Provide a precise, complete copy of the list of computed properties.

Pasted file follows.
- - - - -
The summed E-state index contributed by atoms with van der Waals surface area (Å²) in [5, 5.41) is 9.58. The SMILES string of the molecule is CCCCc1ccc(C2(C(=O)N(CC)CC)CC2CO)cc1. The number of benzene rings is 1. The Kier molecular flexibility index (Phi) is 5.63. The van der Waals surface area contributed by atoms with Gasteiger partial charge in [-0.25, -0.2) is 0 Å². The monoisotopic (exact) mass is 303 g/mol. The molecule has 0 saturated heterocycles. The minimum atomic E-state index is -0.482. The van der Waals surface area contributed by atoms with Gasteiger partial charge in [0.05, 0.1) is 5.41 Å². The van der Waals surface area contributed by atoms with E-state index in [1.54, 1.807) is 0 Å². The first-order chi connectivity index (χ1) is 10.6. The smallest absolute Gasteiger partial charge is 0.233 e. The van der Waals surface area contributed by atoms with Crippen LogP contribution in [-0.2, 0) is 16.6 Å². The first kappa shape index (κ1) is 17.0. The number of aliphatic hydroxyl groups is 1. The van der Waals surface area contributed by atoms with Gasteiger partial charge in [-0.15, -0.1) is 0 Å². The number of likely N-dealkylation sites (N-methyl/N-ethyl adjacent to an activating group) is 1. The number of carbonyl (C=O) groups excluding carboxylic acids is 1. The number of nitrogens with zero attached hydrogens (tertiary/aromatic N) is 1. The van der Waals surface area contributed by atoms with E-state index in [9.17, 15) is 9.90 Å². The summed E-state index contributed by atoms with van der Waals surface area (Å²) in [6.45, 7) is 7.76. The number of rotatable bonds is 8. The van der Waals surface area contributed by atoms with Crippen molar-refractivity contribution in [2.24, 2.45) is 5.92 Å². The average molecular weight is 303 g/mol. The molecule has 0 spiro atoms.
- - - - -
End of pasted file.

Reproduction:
The summed E-state index contributed by atoms with van der Waals surface area (Å²) in [5, 5.41) is 9.58. The SMILES string of the molecule is CCCCc1ccc(C2(C(=O)N(CC)CC)CC2CO)cc1. The number of benzene rings is 1. The Kier molecular flexibility index (Phi) is 5.63. The van der Waals surface area contributed by atoms with Gasteiger partial charge in [-0.25, -0.2) is 0 Å². The monoisotopic (exact) mass is 303 g/mol. The molecule has 0 saturated heterocycles. The minimum atomic E-state index is -0.482. The van der Waals surface area contributed by atoms with Gasteiger partial charge in [0.05, 0.1) is 5.41 Å². The van der Waals surface area contributed by atoms with E-state index in [1.54, 1.807) is 0 Å². The first-order chi connectivity index (χ1) is 10.6. The smallest absolute Gasteiger partial charge is 0.233 e. The van der Waals surface area contributed by atoms with Crippen LogP contribution in [-0.2, 0) is 16.6 Å². The first kappa shape index (κ1) is 17.0. The number of aliphatic hydroxyl groups is 1. The van der Waals surface area contributed by atoms with Gasteiger partial charge in [-0.15, -0.1) is 0 Å². The number of likely N-dealkylation sites (N-methyl/N-ethyl adjacent to an activating group) is 1. The number of carbonyl (C=O) groups excluding carboxylic acids is 1. The number of nitrogens with zero attached hydrogens (tertiary/aromatic N) is 1. The van der Waals surface area contributed by atoms with E-state index in [9.17, 15) is 9.90 Å². The summed E-state index contributed by atoms with van der Waals surface area (Å²) in [6.45, 7) is 7.76. The number of rotatable bonds is 8. The van der Waals surface area contributed by atoms with Crippen molar-refractivity contribution in [2.24, 2.45) is 5.92 Å². The average molecular weight is 303 g/mol. The molecule has 0 spiro atoms.